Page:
The Last three Hours at the Si Miller Arena

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March 27th, 2011 was one of those days, that was to be filled with a surreal sadness. It was the last day of hockey and public skating at the Si Miller Arena. I went down to the old building in the morning and covered the last ever Hubs hockey game. Hubs leader, Moe Lemieux produced a receipt for an hour and a half of ice in 1962, $18.00. On this day, the same ice time, in the same rink was $240. Skating in the game was 65 year old Bobby Deschamps, one last time. Moe ripped off the names of many great players over the years and paused when he got to Ronnie "Satch" Quenneville, one of our best. An hour later, the doors opened for the last public skate and although I was not there, I heard things got a little crazy. Some came with hammers and crow bars, as souvenir seekers had designs on taking a piece of the arena home. One guy even kicked the boards out of a section of seats behind the penalty box. I don’t agree with the apparent attempt at looting, but deferring to saving some history, I too, am guilty of wanting to explore some areas in that building. I have always figured that if the day came that we had to say good bye, there should be an archaeological dig under the stands too, there are artefacts and I would love to search for them. After the skate, at four o’clock, they played the East -West, Bantam B final. I wished I could have seen the last ever official game, but prior commitments meant, that was not to be. For the record, Cornwall, coached by Poirier won 4-3. Originally, that was supposed to be the final ice time. Problem was, the Colts playoff game moved a few regular Sunday night ice times at the Complex across the street to the Si, thus allowing the old rink to hang on a little longer. So, I showed up at 9:00pm ready to spend the final few hours with a dear old friend. Ray Dupuis group, once known as the Domtar crew, was mid way through their hour and a half; I watched the game from every angle possible, a game that this Sunday night group, never expected would mean so much. They would by virtue of Colts priority, play last ever organized pick up game at the Si. The clock ticked closer to the end of Ray Dupuis ice time. At 9:50pm, Steve Malyon backed Zamboni #506 out of its west side cave, one last time. This last ever ice resurfacing would be for the last group of Complex transplanted players, the group from Nav Can. Problem was, only five skaters and two goalies showed up. Soon there would be eight. There they were, the last guys and girl to skate out the legacy of the Water Street Arena. I called one over and asked his name, I didn’t recognize it, I asked him to tell me who he was with and he said, "I don’t know all of them, you might be better to call them over and ask them." Well, for the record Jimmy Falldien, Carl Duchesne, Dan Geneau, Wayne Ramsay, Patricia Beaudin, Nick Villa and Peter Osudar were the last players to skate and push a puck around the Si and for most of those seven, they didn’t really know how special, that last hour could be. As being from Nav Can, six out of the seven came from places in Nova Scotia, New Brunswick and Quebec, with only Dan Geneau being from this area. It was time to make best of an opportunity, they looked like they could use some help. Figuratively speaking, I raced home, grabbed my skates and made it back in time to spend 25 glorious last minutes on the ice of the Si Miller arena, one last time. At 10:50, city employee, Todd McLaughlin was in the penalty box and after a few extra bonus minutes, the old siren sounded one last time. It was time to leave, except for one of those last eight skaters. Back to Dupuis boys, the group included many guys I have known over the years. Three of the guys that I have known very well, would do something at about 9:45pm that has to be captured for history to tell. Mike MacDonnell, whom I have known for years, in fact most of us know Mike or have driven by MacDonnell Motors at 7th and Pitt, know that Mike skated to the net in the Si’s south end. His son Trenholm was in moving in that direction too with the puck. Years ago, back in pee-wee, I labelled the son T-Mac when he played hockey with my son Jarrett, and the nick-name stuck. The third important figure was goalie Jason "Jazzy" Labelle, another guy I watched grow up. So, when T-Mac slid the puck to his dad who found a way to beat "Jazzy" guarding that south end net, that would be it, the last legitimate goal in the history of the Si Miller Arena. I took a picture of the unlikely hero’s afterwards and made a big deal about it by announcing the puck would go to the Hall of Fame. Then it started to sink in to some of those sweaty bodies, many of them just realizing, they were the ones to go down in history as the last team to play at the Si. The last hour was now upon us. The easy going Nav Can immigrants had barely scratched the surface of Steve Malyon’s last flood when I asked for their names, fifty minutes later, not much had changed. I needed a picture of them, just because. A group picture at center ice, time to tell Patricia Beaudin she was the last woman to play at the Si and then they left. I made sure they were all gone and then went for a skate. Just a couple of laps, flip a few pucks into each net and then, a brief stop to soak it all in from the so called "rush end." I stared up at the yellow rafters and focused on Dave Ezards number 6. How many were there? The great teams over the years, the future professionals and all stars and Hall of Famers, those great senior teams, the figure skaters, the youth of tomorrow that shaped this city, the thousands upon thousands of ordinary folks like me who have skated in that building in her 74 years, that I would be the last, was pretty special to say the least. At 11:10pm, Todd McLaughlin shoved the nets off the rink one last time. I knew it was time, time to let it go. I sat on the visitors’ bench and took my skates off, one last time. "You coming," Steve yelled, it was time to shut her down. In the bowels of the rinks west side, Malyon went over a check list with McLaughlin, the Brine lines that keep the ice frozen would be first. At 11:19pm, five year city employee, Steve Malyon flipped off the power to the Brine lines. McLaughlin would follow with the silencing of the compressors, the main power panel was last and that was it. The Si Miller Arena, born into existence in 1936-37 as the Community Arena and later the Water Street Arena, a place where the "Rocket" would score his first professional goal, a place that would be the early proving grounds for a generation of junior hockey players and fun loving public skaters, had taken her last breath of life. That was it, that simple, that easy to kill off a legacy, but not the memories. Hey guys, before I go can I get a pail of ice chips from that final flood, seriously both guys looked at me dumbfounded, but kind of went with it. After a few more minutes of soaking it up, Steve Malyon started down the ramp to the main office and quipped, "how about you be the guy to turn off the lights for the last time." As much as this column sounds like it was all about me during those last three hours, clearly it was not. Maybe, had I driven the Zamboni that would have been pushing it? I absolutely do have a life and it is a busy one. It just happened, that I believed it was important to detail these last hours for those who will one day see some pictures and only hear about this once hallowed hockey rink. A rink that always was and will always be, much more than just a barn with ice in it. Many more than me held this place dear, many more than me deserved that final skate and many more than me deserved this last function. Sad as it was, it was truly an honour. To Si Miller, thanks for lending your name to this great old place. At 11:46pm on March 27th, 2011, the Si went black.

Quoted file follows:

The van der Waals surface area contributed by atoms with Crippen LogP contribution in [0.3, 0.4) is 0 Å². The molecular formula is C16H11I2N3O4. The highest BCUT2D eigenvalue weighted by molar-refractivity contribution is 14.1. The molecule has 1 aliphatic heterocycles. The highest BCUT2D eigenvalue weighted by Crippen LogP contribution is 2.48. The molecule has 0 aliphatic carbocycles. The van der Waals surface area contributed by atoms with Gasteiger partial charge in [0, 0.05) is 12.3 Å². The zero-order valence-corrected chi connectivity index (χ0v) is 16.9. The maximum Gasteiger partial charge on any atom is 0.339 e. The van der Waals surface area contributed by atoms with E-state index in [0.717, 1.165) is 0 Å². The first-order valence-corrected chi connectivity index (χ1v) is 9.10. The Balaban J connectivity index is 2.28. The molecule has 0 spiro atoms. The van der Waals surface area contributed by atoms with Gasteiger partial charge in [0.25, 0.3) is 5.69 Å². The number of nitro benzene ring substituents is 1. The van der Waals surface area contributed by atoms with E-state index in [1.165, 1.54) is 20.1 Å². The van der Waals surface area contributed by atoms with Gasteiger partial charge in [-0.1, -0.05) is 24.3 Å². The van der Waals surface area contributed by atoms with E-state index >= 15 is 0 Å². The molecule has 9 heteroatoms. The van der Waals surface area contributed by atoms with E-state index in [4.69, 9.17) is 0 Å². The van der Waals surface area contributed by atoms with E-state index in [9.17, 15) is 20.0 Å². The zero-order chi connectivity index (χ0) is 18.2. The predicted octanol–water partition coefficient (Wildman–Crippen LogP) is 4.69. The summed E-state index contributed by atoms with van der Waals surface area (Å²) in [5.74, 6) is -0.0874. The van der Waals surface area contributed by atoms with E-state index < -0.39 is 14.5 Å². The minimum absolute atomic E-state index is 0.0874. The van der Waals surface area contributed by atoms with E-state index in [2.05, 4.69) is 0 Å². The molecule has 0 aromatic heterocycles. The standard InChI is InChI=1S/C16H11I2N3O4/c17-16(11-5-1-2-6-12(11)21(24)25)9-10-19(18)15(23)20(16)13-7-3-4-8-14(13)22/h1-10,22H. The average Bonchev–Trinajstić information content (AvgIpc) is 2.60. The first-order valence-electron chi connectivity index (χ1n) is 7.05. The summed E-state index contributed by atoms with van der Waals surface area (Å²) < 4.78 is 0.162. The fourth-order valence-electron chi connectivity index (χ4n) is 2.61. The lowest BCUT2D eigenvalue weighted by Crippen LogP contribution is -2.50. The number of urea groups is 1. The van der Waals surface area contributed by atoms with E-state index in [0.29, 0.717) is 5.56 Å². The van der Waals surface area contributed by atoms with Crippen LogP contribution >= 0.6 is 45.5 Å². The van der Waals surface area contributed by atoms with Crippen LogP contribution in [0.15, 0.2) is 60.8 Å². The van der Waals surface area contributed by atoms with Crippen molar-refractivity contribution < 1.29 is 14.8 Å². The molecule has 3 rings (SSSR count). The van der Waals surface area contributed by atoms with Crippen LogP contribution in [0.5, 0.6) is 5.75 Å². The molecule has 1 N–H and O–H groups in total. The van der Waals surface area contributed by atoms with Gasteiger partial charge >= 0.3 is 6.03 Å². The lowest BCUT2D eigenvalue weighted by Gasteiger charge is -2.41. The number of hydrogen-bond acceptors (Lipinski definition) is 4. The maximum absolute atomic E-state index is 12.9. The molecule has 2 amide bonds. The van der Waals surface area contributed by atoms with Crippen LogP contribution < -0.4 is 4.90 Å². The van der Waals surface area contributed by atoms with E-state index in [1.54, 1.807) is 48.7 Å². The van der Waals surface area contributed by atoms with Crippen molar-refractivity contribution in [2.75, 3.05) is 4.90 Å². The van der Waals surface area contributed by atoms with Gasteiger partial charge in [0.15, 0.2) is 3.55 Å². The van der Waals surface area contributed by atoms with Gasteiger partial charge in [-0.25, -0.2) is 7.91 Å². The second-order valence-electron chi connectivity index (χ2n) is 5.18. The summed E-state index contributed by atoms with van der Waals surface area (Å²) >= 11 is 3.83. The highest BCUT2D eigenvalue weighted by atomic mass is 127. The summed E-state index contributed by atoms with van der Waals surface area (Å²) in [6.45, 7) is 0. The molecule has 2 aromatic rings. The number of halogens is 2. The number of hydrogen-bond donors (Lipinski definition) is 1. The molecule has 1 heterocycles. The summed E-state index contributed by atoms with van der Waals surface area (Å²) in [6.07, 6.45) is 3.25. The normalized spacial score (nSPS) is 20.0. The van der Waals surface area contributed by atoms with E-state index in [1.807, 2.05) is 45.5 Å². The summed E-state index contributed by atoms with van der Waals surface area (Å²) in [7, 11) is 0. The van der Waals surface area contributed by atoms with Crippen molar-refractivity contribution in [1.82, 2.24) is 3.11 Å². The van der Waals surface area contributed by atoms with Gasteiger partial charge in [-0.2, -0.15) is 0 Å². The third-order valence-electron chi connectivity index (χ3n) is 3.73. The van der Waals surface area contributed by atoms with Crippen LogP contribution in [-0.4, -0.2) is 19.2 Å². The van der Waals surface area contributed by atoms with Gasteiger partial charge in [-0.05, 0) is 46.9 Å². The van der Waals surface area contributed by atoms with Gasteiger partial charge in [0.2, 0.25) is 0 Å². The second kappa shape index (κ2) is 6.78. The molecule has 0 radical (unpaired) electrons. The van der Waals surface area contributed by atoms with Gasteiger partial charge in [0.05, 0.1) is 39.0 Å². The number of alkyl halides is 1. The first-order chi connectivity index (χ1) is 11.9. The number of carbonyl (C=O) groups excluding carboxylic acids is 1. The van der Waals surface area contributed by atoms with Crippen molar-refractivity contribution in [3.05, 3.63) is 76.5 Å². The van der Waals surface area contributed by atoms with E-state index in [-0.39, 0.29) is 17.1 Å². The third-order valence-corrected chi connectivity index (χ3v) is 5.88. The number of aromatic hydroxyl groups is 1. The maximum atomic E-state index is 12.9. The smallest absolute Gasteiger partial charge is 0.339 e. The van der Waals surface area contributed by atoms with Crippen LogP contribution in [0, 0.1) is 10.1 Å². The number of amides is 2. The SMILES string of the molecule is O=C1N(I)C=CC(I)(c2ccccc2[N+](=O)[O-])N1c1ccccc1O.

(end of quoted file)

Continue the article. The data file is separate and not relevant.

Organizations: Si Miller Arena, Domtar, Community Arena

Geographic location: Nova Scotia, New Brunswick, Quebec